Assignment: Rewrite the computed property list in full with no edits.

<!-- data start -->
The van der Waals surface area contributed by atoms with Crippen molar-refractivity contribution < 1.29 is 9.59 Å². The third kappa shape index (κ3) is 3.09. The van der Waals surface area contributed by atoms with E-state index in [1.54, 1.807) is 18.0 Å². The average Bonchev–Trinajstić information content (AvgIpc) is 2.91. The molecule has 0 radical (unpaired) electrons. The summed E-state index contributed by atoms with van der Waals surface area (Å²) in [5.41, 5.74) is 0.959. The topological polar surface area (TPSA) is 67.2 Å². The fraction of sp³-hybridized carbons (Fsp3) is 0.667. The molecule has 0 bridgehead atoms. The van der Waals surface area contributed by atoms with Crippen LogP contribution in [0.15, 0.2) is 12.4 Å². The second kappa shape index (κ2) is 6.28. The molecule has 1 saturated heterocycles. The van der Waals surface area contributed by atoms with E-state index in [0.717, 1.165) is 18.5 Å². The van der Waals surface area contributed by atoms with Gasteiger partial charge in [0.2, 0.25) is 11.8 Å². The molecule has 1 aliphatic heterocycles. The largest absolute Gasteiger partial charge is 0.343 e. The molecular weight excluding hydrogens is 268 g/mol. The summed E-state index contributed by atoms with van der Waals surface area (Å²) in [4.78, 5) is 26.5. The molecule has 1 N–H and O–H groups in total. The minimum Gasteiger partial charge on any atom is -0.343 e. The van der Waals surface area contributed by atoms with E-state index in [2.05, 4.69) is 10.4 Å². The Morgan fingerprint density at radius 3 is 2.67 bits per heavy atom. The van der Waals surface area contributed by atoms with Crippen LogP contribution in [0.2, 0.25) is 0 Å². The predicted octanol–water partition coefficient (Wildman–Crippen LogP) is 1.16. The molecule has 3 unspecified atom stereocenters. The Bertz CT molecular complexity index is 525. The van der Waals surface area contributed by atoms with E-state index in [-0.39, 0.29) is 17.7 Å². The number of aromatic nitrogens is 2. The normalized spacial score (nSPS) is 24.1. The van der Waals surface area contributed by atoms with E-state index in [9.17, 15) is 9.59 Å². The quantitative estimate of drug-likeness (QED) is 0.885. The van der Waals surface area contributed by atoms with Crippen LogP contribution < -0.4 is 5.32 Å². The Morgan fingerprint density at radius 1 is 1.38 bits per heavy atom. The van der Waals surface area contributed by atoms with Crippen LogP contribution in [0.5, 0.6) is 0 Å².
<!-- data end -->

The van der Waals surface area contributed by atoms with Crippen molar-refractivity contribution < 1.29 is 9.59 Å². The third kappa shape index (κ3) is 3.09. The van der Waals surface area contributed by atoms with E-state index in [1.54, 1.807) is 18.0 Å². The average Bonchev–Trinajstić information content (AvgIpc) is 2.91. The molecule has 0 radical (unpaired) electrons. The summed E-state index contributed by atoms with van der Waals surface area (Å²) in [5.41, 5.74) is 0.959. The topological polar surface area (TPSA) is 67.2 Å². The fraction of sp³-hybridized carbons (Fsp3) is 0.667. The molecule has 0 bridgehead atoms. The van der Waals surface area contributed by atoms with Crippen LogP contribution in [0.15, 0.2) is 12.4 Å². The second kappa shape index (κ2) is 6.28. The molecule has 1 saturated heterocycles. The van der Waals surface area contributed by atoms with E-state index in [0.717, 1.165) is 18.5 Å². The van der Waals surface area contributed by atoms with Gasteiger partial charge in [0.2, 0.25) is 11.8 Å². The molecule has 1 aliphatic heterocycles. The largest absolute Gasteiger partial charge is 0.343 e. The molecular weight excluding hydrogens is 268 g/mol. The summed E-state index contributed by atoms with van der Waals surface area (Å²) in [4.78, 5) is 26.5. The molecule has 1 N–H and O–H groups in total. The minimum Gasteiger partial charge on any atom is -0.343 e. The van der Waals surface area contributed by atoms with E-state index in [2.05, 4.69) is 10.4 Å². The Morgan fingerprint density at radius 3 is 2.67 bits per heavy atom. The van der Waals surface area contributed by atoms with Crippen LogP contribution in [0.2, 0.25) is 0 Å². The predicted octanol–water partition coefficient (Wildman–Crippen LogP) is 1.16. The molecule has 3 unspecified atom stereocenters. The Bertz CT molecular complexity index is 525. The van der Waals surface area contributed by atoms with E-state index in [-0.39, 0.29) is 17.7 Å². The number of aromatic nitrogens is 2. The normalized spacial score (nSPS) is 24.1. The van der Waals surface area contributed by atoms with E-state index in [9.17, 15) is 9.59 Å². The quantitative estimate of drug-likeness (QED) is 0.885. The van der Waals surface area contributed by atoms with Crippen LogP contribution < -0.4 is 5.32 Å². The Morgan fingerprint density at radius 1 is 1.38 bits per heavy atom. The van der Waals surface area contributed by atoms with Crippen LogP contribution in [0.5, 0.6) is 0 Å².